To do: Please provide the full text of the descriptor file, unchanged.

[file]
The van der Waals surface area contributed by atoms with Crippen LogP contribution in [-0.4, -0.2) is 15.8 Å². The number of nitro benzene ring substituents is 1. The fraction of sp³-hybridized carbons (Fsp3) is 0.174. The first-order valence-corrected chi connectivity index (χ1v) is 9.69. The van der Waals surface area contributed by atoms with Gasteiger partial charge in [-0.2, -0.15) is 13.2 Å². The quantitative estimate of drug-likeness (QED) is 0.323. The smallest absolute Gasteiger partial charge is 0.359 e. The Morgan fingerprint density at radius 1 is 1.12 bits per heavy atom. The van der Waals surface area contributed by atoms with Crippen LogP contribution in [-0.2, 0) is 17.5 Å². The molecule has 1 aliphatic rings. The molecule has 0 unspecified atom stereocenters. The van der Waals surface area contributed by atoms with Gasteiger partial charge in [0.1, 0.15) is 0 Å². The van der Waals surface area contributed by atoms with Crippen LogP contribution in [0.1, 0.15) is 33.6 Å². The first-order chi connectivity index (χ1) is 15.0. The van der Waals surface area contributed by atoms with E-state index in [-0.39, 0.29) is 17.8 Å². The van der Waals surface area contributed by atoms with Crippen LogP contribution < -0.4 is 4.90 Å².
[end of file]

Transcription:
The van der Waals surface area contributed by atoms with Crippen LogP contribution in [-0.4, -0.2) is 15.8 Å². The number of nitro benzene ring substituents is 1. The fraction of sp³-hybridized carbons (Fsp3) is 0.174. The first-order valence-corrected chi connectivity index (χ1v) is 9.69. The van der Waals surface area contributed by atoms with Gasteiger partial charge in [-0.2, -0.15) is 13.2 Å². The quantitative estimate of drug-likeness (QED) is 0.323. The smallest absolute Gasteiger partial charge is 0.359 e. The Morgan fingerprint density at radius 1 is 1.12 bits per heavy atom. The van der Waals surface area contributed by atoms with Crippen LogP contribution in [-0.2, 0) is 17.5 Å². The molecule has 1 aliphatic rings. The molecule has 0 unspecified atom stereocenters. The van der Waals surface area contributed by atoms with Gasteiger partial charge in [0.1, 0.15) is 0 Å². The van der Waals surface area contributed by atoms with Crippen LogP contribution in [0.1, 0.15) is 33.6 Å². The first-order chi connectivity index (χ1) is 15.0. The van der Waals surface area contributed by atoms with E-state index in [-0.39, 0.29) is 17.8 Å². The van der Waals surface area contributed by atoms with Crippen LogP contribution < -0.4 is 4.90 Å².